Alicia Morgans: I love this study as well and want to emphasize the pretreatment or prior treatments that these patients had had, you know, over half in both of the treatment arms had had at least two regimens. Over half in both arms had had checkpoint inhibitors. So, these were patients who had definitely been exposed to therapies. I mean, a lot of them even had visceral, including liver metastases so patients who had really aggressive and advanced disease, who seemed to actually tolerate this therapy, even when combined with docetaxel, not just the single agent. So, that I thought was really compelling and I also thought it did seem like there was a little bit of a, maybe a little bit of a better response rate and change from baseline in terms of decrease in size of lesions with the combination. But there was also a pretty decent response for the monotherapy which is encouraging as well, particularly if the patients have contraindications to chemotherapies so really an interesting study that I hope and I'm sure is already moving onto next steps. A good way to target this particular driver of FGF.

Josh Meeks: But you can imagine, for example, there are some particularly refractory papillary tumors that we don't know a lot, don't really know how to tolerate, how to manage very well. Once again, you can give docetaxel intravesically. You can give vofatamab IV, but not incredibly frequently. So, you could figure out some combination potentially of targeting these tumors with an intravesical IV combination for, particularly challenging tumors. Once again, all this based on toxicity and how well it's tolerated. Only 5% in the combination arm stopped therapy due to AEs, so all of that's very promising.

Alicia Morgans: Absolutely. So, what else did you think was interesting? I know there were some antibody-drug conjugates that were presented as well.

Josh Meeks: Yeah. I was really impressed with the sacituzumab, the IMMU-132 trial. So, what's really kind of neat about that is that it targets this TROP-2 cell-surface antigen which seems to be somewhat enriched in bladder cancer, but then it's delivering this SN-38 payload, so I like this fact that you're trying to target a tumor and getting really high doses of cytotoxic therapy to the tumor and once again, this was a Phase 1 going into a Phase 2 that was only about 45 patients but heavily pretreated and well tolerated despite the fact that these folks had already been heavily treated. So, the response rate, I think they saw somewhere around 30 to 33% and as you guys always point out to us the folks deliver metastases have the worst prognosis.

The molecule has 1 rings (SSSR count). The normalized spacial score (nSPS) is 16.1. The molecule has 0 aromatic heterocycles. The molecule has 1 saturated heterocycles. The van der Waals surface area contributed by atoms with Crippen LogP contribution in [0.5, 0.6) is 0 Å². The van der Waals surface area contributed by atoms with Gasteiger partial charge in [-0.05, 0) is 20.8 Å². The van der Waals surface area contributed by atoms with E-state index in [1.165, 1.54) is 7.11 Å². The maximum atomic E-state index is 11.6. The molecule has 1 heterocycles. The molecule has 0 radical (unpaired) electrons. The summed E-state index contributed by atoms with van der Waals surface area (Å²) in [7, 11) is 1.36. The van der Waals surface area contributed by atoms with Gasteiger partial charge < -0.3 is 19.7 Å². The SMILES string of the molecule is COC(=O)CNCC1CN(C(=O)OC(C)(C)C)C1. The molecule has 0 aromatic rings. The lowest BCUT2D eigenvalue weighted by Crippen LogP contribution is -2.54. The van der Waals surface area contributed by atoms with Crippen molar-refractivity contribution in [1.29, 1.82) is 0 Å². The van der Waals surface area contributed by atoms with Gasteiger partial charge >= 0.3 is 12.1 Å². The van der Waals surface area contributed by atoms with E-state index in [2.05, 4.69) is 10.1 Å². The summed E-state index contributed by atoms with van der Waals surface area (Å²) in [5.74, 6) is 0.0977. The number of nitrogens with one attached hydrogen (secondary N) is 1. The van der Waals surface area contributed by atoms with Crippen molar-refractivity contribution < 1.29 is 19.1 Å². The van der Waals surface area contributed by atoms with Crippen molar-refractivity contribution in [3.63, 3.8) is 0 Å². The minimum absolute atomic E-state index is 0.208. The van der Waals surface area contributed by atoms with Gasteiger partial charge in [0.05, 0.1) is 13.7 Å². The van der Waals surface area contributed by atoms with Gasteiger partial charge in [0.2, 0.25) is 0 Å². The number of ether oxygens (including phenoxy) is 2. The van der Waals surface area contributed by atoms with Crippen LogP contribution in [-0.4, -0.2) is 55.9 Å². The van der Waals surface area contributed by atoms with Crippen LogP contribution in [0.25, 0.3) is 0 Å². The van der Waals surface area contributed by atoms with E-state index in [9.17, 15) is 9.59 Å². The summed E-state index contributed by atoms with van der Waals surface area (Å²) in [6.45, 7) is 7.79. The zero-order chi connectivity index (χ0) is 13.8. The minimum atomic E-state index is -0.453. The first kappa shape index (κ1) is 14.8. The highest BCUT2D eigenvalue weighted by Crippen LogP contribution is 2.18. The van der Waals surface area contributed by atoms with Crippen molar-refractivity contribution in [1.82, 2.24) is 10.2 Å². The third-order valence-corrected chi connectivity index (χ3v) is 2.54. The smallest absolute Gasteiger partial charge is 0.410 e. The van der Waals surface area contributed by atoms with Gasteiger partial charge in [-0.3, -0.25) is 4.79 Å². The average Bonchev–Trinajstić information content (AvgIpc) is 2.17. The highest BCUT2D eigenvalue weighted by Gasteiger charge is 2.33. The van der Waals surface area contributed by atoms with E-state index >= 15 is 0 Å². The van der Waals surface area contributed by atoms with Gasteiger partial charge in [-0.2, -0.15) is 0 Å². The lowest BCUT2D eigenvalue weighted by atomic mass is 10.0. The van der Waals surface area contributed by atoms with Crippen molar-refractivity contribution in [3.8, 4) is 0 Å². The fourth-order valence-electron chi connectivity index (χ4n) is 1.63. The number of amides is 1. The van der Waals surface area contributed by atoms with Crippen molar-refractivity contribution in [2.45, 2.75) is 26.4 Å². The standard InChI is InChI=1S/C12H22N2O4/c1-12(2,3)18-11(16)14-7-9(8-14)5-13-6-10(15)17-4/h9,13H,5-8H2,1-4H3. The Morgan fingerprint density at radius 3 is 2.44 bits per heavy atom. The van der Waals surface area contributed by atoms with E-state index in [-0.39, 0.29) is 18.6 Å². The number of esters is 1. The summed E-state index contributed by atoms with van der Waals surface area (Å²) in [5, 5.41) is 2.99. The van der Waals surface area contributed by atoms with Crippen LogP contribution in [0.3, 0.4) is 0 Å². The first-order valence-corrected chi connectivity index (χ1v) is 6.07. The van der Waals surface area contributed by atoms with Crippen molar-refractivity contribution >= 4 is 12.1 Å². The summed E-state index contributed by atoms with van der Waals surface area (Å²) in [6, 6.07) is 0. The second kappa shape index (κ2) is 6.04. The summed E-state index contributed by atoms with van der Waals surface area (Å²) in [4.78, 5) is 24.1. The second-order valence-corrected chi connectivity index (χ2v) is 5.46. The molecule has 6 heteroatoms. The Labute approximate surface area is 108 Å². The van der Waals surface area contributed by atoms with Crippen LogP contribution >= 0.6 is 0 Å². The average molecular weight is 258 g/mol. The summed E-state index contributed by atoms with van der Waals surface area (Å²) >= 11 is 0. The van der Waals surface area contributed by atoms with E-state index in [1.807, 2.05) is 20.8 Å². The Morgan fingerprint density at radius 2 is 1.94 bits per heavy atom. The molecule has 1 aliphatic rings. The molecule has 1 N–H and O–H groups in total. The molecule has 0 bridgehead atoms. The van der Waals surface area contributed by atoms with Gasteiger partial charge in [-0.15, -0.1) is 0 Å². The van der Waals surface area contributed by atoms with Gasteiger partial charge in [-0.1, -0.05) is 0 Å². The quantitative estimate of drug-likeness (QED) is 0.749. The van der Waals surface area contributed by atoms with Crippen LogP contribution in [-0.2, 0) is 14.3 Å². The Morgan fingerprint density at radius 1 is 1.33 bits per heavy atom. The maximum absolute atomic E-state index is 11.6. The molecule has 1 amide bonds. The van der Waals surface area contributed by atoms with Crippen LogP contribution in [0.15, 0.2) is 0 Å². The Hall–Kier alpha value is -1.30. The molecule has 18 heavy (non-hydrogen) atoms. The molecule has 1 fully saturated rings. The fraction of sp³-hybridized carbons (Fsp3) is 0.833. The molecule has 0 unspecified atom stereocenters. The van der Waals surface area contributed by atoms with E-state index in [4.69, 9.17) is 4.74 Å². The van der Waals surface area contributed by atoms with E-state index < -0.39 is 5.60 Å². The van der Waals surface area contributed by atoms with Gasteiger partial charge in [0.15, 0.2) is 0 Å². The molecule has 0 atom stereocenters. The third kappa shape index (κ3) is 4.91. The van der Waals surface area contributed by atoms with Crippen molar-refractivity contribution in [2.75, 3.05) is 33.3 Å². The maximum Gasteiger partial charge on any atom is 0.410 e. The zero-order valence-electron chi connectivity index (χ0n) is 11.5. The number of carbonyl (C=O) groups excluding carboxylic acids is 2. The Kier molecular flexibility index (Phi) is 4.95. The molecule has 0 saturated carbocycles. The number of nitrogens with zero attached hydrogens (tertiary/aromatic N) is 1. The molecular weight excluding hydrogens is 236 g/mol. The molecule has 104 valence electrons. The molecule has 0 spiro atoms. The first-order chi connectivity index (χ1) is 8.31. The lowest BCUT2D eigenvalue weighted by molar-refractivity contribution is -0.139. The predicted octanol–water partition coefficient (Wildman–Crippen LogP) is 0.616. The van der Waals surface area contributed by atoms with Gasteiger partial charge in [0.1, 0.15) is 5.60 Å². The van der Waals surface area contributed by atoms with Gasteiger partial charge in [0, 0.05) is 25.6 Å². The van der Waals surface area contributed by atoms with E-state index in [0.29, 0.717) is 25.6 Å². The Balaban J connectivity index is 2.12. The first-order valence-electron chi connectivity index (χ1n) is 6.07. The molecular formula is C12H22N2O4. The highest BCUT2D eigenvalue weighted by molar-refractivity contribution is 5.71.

And in this case they seem to do even a little bit better so I'm impressed by sort of the creative nature of these therapies and, you know, will those play a role in an earlier setting? Hard to say, but it's great that we have more options for people when they sort of progress through platinum and progress through checkpoint.

Alicia Morgans: Yeah. I think one of the most exciting things from my perspective as a medical oncologist in the world of bladder cancer is that we are tackling this disease from so many angles at this point and I was involved in the Phase 1 and then progression to Phase 2 for this study and had, I put some patients on this trial for the Phase 1 portion in particular that had had multiple prior agents. They were heavily, heavily pretreated and that happens in phase one where we're really just trying to find the dose. Certainly interested in early efficacy and giving our patients access to therapies to which they would otherwise not have access. But the restrictions are usually less than a Phase 2, for example. And these patients seemed to respond and they tolerated it pretty well.

And TROP-2 is expressed pretty highly on these cancers which also gives us hope that a larger number of patients may receive benefit from something like this where when we think about targeting things like FGF or other targeted approaches the population becomes smaller and smaller as you become more and more specific with what your target's going to be, but this, I think, has a broader appeal because it could treat a larger population. So, pretty well tolerated. We saw some interesting results and I am really eager to see this continue to move forward, probably more for late-stage disease, just given, you know, the earlier stage, especially refractory non-muscle invasive disease. I don't know that something like this is ever going to get there, but who knows? In a heavily pretreated population, there was toxicity, but these were patients who already had a lot of medical issues going on anyway because of their disease and prior therapies so perhaps it is better tolerated earlier, but I see this probably moving forward in the more advanced setting.

Josh Meeks: Yeah. Once again, the more therapies we have for folks, the more options they have.

Alicia Morgans: Absolutely. So, any other studies that you would want to recognize or mention before we start to wrap up?